After more than
a decade as a photo-journalist Ann Marie Rousseau
begin to reflect on her formal training as
a painter. After doing the same thing for
so long I was exhausted and looking for a
new direction, but I was uncertain about which
way to turn," explains Rousseau. "I
realized that when I had taken up photojournalism
it was like a love affair at first sight.
I jumped in feet first and never looked back,
but I had cut myself off from a part of myself
that I missed.
allowed me to express something I cared about
deeply but there was just something about
the act of drawing and painting that I missed,
even though I continued to be very much in
love with photography. I wondered why it was
that you could look at a photograph for two,
three, maybe even ten minutes, but you could
spend hours in front of a great painting.
record one instant, or one fraction of an
instant, and I wanted to catch that instant
and expand it into hours or a lifetime. Painting
was a way to do it."
For nearly three
years Rousseau experimented with her photographs,
at first relying on collaging images with
her drawings, and then turning to painting
directly on the surface of the photograph.
Rousseau gradually left off all collage elements
out of her work and began working only within
the boundaries of the photograph. She began
to deliberately take pictures that she knew
she would alter later.
During one summer
in the Catskill area of New York State she
became intrigued with many old abandoned houses
that had been left to fall into ruins when
the economy of the region changed. With her
camera and an assistant she began finding
ways to get into the houses and photograph
the rooms. "I chose abandoned houses
because I was interested in the left-over
fragments and bits of life and history that
remained in the rooms people lived in and
then the way nature and light were reclaiming
In time Rousseau
brought models into the houses and began a
series of pictures about the relationships
between men and women. "My pictures portray
a kind of drama in which light itself becomes
one of the most powerful players," says
Rousseau, "illuminating, enhancing, or
obscuring an image." In a series called,
"The Light in Rooms," she explored
how light filtered into spaces. "I wait
until the light is perfect, often very early
in the morning or at sunset." Rousseau
eventually moved on to exploring other rooms
in houses belonging to friends, in particular
a stately old house (not abandoned) by the
sea on Shelter Island on the Eastern hip of
Long Island, NY.
the process of the work she does as having
three distinct part. She begins with a concept
of what she wants to do and selects a location
and models to photograph. Once she begins
shooting, different things begin to happen.
"I find that if Iím too rigid about what
my idea is, the work ends up being very static
and not terribly interesting. I try to let
something evolve from the sessions."
Since Rousseau generally works with models
who are her friends, she views the shooting
process as essentially a collaboration. "The
models," she says, "are all very
special people, often other artists, writers
or poets. They know my work and have an understanding
of what Iím trying to do. Itís more that we
work together to create something.
The next step
is reviewing the contact sheets and selecting
a picture to enlarge. Rousseau says, "Out
of hundreds of takes from each session I very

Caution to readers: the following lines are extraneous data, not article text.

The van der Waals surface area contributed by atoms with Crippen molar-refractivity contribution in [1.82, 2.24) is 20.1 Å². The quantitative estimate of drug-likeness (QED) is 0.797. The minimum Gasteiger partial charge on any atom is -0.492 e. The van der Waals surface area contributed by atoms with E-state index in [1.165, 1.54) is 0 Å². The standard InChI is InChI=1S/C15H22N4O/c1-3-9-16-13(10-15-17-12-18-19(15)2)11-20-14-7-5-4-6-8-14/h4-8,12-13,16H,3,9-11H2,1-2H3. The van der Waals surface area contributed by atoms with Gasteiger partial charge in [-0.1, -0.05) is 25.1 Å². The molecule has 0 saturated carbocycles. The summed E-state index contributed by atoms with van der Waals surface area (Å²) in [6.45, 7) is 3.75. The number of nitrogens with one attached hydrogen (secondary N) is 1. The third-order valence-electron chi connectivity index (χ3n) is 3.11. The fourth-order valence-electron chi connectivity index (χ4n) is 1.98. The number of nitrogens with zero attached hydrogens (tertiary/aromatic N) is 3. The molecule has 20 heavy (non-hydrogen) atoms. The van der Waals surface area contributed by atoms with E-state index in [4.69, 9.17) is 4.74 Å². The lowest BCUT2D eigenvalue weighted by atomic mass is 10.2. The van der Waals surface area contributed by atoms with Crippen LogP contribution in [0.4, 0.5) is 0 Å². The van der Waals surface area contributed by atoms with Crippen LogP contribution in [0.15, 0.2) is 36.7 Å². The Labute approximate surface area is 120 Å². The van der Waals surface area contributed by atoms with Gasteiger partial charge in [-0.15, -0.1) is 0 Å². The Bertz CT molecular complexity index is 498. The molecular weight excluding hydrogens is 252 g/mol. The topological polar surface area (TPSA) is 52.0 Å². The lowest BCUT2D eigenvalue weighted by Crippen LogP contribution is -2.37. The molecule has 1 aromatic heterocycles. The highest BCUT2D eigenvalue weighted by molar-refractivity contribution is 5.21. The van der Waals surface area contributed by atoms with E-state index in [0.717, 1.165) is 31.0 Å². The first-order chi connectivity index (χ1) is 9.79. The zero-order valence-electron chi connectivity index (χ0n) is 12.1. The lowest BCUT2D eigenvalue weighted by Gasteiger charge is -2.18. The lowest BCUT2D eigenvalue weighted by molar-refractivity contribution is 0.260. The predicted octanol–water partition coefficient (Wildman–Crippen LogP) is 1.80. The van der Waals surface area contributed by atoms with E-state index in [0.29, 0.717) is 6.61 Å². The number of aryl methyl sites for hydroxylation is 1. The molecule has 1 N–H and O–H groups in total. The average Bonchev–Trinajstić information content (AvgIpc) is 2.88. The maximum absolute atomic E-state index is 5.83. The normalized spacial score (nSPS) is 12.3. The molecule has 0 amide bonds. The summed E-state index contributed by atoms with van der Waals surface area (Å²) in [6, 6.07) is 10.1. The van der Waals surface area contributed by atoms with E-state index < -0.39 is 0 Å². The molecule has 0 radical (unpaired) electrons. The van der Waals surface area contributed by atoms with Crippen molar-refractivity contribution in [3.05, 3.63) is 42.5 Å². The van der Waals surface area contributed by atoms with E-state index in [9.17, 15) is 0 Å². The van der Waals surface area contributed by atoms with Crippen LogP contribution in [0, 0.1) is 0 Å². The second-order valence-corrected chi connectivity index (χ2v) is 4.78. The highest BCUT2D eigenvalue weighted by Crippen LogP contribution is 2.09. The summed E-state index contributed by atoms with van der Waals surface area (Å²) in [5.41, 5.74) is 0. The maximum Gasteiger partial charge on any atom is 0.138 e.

often chose the shot that isnít quite Ďrightí.
Iím looking for that mysterious thing that
can happen in the blink of an eye. Thatís
the unique wonder and power of photography."
the prints to 30"x40" and 40"x60".
She describes the printing as a time consuming,
cumbersome process, but one which she enjoys.
"I raise the enlarger to the ceiling
and tape Kodak or Ilford mural paper to the
floor for the exposure. My assistant built
a large wooden Ďrockerí tank that looks like
a huge barrel sawn in half. We lay the print
in there and slosh the chemicals over it,
then watch it archivally in another 50"x70"
tray we built. But I also work with a custom
printer at a professional lab when possible."
Much of the work
Rousseau has done has been in 35mm, but she
has recently moved into using a Pentax 6x7
camera in order to keep the flexibility of
working with a smaller camera and to gain
a little in negative size. She uses Kodak
Tri-X 400 film, TMax 400 and 100 films, and
doesnít mind the grain of the enlargements
which for her becomes an integral part of
has enlarged a series of prints she keeps
them around for a long time without working
on them. I is perhaps the longest step in
the process; hanging the prints on her studio
walls and gradually letting the photographs
Ďspeakí to her. "I spend a lot of time
simply sitting and looking," says Rousseau,
"Itís a kind of meditation. Iíve put
all this effort into producing a particular
image, then I sit with it and let it reveal
to me whatís next." At times Rousseau
finds that there's nothing to be done. An
image is complete as it is and really wants
to be a perfect black and white photograph.
These she leaves alone. Other images begin
to Ďcallí to her and she begins to see ways
she can deepen their content or enhance certain
heart of the creative process," says
Rousseau, "is flexibility and the willingness
to take risks- not trying to control how things
end up." This isnít easy when youíre
blowing up prints very large and youíve already
invested a lot of time, energy and expense.
Once I put any kind of mark on a print I know
there is no turning back. Iíve either got
to keep going forward and complete the process,
or accept that Iíve ruined a perfectly good,
and rather expensive, print." She adds,
"Iíve ruined a lot."
that my work is very intense," says Rousseau,
"and I know itís not necessarily pretty
pictures to hang above the couch on the wall,
but I think theyíre about whatís important.
I view myself as being on a path. My only
job is to do the work and see where it leads